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Who’s for Dinner? Andrew Bridgen and the Conspiracy Theorists

Katherine Denkinson dips into the strange blend of pseudoscience, QAnon and GB News on the menu at a much-publicised Carlton Club dinner

Andrew Bridgen (4th from left) and John Mappin (seated second from right) at the Carlton Club. Photo: Amanda Eliasch/Instagram

Who’s for Dinner? Andrew Bridgen & the Conspiracy Theorists

Katherine Denkinson dips into the strange blend of pseudoscience, QAnon and GB News on the menu at a much-publicised Carlton Club dinner

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Conservative MP Andrew Bridgen had the whip removed after he compared COVID vaccinations to the Holocaust. Bridgen has been edging his way into the anti-vaccine, anti-lockdown community for months but recently opted to reward their continued friendship by taking a number of well-known anti-vax doctors and high-profile anti-vaxxers to dinner at the exclusive Carlton Club. 

The benefits of this for the anti-vax community are obvious – legitimacy has always been the holy grail for conspiracists – but what are Bridgen and the Conservative party really getting from it? The anti-vax movement is not large enough to lift their voting figures back to what they were and most MPs are vocally pro-vaccine. 

Image: Twitter

The key is John Mappin who jointly issued the invitation. Pictured above on Bridgen’s table with his wife, Irena, Mappin is a QAnon-promoting, Trump-supporting Scientologist with his own media group. He funded the transplant of the far-right US student group Turning Point to the UK. The launch event of TPUK, labelled a “Gathering of Political Genius”, took place in 2018 and guests included Nigel Farage and filmmaker Amanda Eliasch. Both of whom were present at Bridgen’s Carlton Club gathering this week.

Eliasch shared photographs of the night on social media which included the Bridgen group, Farage, and her friend Lady Victoria Hervey. Eliasch is also a family friend of the Grant sisters. Alice Grant began her political career as an ambassador for TPUK and is now Head of Education for the Orthodox Conservative Group; a youth group with strong links to both parliament and GB News, dedicated to pushing the Conservative party further to the Right. 

The TPUK connection to GB News was well-represented at Bridgen’s evening with Dominique Samuels also present. Currently, a presenter for GB News, Samuels has come under fire for tweeting ill-advised conspiracy theories about the pandemic and promoting the “Died Suddenly” film – with its false claims of a high number of deaths supposedly caused by the vaccine.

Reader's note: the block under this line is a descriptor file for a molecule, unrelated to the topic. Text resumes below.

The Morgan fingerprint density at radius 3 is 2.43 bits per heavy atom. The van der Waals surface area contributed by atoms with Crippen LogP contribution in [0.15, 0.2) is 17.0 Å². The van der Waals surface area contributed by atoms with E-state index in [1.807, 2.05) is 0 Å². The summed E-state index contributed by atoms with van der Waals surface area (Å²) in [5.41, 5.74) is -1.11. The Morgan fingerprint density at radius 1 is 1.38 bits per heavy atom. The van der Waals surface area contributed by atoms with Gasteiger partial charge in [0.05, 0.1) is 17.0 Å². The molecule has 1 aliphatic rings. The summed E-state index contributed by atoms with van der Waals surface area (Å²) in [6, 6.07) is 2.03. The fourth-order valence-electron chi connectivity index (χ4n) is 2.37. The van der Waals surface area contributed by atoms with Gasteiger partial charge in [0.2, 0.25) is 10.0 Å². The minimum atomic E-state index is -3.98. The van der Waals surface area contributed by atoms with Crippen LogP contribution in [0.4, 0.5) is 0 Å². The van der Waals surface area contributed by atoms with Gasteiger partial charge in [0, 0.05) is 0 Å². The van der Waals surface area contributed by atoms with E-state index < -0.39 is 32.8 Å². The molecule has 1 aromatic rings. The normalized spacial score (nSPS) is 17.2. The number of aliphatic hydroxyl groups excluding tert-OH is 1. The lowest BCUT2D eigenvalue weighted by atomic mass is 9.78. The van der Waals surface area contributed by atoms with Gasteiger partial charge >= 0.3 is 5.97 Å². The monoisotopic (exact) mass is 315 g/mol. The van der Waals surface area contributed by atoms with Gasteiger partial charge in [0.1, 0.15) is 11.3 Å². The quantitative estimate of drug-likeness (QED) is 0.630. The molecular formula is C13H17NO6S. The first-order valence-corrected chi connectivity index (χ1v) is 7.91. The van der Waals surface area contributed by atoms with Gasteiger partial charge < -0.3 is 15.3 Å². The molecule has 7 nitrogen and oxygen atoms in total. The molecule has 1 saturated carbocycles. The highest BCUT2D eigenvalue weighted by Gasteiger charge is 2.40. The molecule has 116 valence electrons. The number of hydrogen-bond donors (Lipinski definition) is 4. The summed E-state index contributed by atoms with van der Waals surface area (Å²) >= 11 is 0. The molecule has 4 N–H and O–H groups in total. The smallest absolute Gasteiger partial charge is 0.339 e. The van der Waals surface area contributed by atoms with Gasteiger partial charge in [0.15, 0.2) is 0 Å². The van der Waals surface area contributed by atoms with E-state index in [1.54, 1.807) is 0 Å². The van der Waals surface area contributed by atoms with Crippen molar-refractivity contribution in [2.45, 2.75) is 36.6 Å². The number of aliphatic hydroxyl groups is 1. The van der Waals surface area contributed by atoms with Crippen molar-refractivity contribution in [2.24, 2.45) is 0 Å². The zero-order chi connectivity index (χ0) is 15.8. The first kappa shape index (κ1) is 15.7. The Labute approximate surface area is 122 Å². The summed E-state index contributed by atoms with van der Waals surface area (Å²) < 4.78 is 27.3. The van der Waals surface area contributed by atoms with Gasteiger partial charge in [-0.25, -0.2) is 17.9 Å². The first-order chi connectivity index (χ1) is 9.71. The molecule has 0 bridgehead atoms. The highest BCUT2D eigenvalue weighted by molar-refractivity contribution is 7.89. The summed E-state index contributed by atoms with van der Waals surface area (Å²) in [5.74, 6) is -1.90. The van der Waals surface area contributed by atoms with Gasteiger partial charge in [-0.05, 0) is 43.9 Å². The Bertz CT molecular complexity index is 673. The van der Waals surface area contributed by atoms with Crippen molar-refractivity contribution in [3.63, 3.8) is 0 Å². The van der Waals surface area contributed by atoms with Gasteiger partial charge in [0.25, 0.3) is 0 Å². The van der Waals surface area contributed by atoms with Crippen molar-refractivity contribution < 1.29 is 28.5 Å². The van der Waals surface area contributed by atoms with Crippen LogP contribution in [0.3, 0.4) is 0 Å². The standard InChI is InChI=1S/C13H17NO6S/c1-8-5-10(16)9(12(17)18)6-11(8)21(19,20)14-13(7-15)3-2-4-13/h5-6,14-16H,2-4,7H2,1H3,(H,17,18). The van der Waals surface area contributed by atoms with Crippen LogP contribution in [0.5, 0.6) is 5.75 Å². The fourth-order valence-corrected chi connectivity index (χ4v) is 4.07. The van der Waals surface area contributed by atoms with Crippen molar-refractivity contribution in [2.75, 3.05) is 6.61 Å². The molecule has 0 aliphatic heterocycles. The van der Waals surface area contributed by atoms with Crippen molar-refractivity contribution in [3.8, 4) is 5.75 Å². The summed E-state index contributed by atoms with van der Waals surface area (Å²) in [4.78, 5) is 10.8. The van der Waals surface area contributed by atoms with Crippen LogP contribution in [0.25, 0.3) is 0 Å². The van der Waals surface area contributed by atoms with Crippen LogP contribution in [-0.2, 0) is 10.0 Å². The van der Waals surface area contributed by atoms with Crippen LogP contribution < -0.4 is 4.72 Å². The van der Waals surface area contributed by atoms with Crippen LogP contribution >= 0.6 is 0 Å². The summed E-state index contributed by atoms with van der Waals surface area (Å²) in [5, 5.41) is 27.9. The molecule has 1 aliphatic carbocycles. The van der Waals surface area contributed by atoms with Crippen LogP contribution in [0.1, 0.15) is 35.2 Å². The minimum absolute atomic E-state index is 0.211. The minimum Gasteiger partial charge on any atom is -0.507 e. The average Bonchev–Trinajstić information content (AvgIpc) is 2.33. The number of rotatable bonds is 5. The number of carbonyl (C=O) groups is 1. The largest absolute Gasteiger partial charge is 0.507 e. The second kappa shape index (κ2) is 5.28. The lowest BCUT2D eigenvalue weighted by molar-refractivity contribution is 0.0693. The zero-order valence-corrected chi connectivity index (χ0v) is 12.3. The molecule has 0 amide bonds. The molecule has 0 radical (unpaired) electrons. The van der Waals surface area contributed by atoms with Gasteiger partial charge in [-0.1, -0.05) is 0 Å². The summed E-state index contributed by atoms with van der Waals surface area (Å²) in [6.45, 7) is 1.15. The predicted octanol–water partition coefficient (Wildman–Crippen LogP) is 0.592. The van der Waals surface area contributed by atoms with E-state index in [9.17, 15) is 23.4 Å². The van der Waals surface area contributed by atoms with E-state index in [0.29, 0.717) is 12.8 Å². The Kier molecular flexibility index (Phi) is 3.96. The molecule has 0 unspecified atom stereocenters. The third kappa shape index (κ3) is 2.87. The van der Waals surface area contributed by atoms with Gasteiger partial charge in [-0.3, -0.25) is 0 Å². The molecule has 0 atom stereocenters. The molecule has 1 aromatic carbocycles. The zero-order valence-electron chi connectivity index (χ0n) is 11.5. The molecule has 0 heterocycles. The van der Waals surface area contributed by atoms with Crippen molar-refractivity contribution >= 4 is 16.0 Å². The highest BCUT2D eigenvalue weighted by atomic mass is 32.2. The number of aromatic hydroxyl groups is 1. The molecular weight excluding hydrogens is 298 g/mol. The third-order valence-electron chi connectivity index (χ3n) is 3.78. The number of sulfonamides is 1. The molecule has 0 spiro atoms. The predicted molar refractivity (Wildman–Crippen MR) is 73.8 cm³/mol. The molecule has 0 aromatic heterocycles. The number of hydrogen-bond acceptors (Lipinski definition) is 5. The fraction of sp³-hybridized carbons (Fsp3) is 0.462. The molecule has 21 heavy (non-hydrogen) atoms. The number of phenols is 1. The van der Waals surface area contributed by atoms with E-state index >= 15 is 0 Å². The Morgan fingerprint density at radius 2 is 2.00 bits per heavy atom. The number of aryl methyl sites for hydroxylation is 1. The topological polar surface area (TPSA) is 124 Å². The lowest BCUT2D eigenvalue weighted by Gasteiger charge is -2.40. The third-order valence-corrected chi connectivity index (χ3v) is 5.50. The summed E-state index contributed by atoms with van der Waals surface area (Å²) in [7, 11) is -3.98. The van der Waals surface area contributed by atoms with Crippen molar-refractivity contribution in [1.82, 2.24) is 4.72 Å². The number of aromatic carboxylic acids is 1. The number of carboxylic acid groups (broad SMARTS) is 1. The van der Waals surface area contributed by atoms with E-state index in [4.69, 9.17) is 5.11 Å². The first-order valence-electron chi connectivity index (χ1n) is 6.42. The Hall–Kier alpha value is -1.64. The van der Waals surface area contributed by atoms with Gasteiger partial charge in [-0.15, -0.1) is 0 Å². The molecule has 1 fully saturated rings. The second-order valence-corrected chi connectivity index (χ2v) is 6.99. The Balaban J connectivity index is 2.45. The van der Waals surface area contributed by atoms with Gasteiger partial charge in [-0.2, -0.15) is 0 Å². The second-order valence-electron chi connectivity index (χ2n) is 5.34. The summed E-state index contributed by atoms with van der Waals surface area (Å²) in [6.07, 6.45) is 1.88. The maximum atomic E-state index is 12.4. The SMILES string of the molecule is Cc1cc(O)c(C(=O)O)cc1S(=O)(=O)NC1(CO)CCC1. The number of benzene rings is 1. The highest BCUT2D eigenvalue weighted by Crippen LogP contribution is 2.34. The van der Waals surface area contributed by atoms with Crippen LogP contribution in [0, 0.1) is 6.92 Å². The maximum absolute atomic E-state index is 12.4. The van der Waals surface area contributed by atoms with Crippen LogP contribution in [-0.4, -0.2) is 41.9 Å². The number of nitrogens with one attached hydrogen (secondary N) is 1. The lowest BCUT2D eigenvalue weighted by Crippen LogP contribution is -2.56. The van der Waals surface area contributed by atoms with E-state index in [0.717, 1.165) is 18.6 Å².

Dr Aseem Malhotra (left) and Dr Robert Malone (right) speaking at the Carlton Club event

Also present was Dr Aseem Malhotra. Malhotra’s fame grew in 2018 after the publication of his Pioppi Diet book, which advocated for more fats and fewer carbs, earned him the consternation of the British Heart Foundation and the British Dietetics Foundation who added it to their Top 5 Worst Diets list.

Apparently undeterred, Malhotra continued his diet-based misinformation at the beginning of the pandemic – suggesting his new book (The 21 Day Immunity Plan) could reduce peoples’ likelihood of catching COVID-19. Soundly debunked by doctors, who pointed out that age was the primary factor in catching the illness, he eventually switched to the view that the vaccines were killing people.

Full Fact debunked this shortly after, announcing that a few dozen people have died as a result of the vaccine but a far greater number had been saved. Both Malhotra and Bridgen have been vaccinated. 

The determination of both Bridgen and the right-wing media establishment to endear themselves to conspiracy theorists involves the same tactics as the far right, who also jumped on the COVID-19 bandwagon to grow their own supporter base.

By summer last year, far-right groups apparently convinced antivaxxers that Drag Queen Story Hour was a front for the normalisation of paedophilia. This line is also being promoted by TPUK, who posted a meme earlier this year of GB News presenter Calvin Robinson’s comment – “ask not what your children want with drag queens, but what drag queens want with your children”. 

Unwilling to openly associate with the actual Far Right (and vociferously denying the anti-semitism of comparing vaccines to the Holocaust), Bridgen seems more than content to utilise their methods to lure in fearful conspiracists and hard Right mouthpieces alike.

The question now is, where are they leading the Conservatives and does Sunak have the strength or the will to take back control of his party from hard Right sympathisers and conspiracists?

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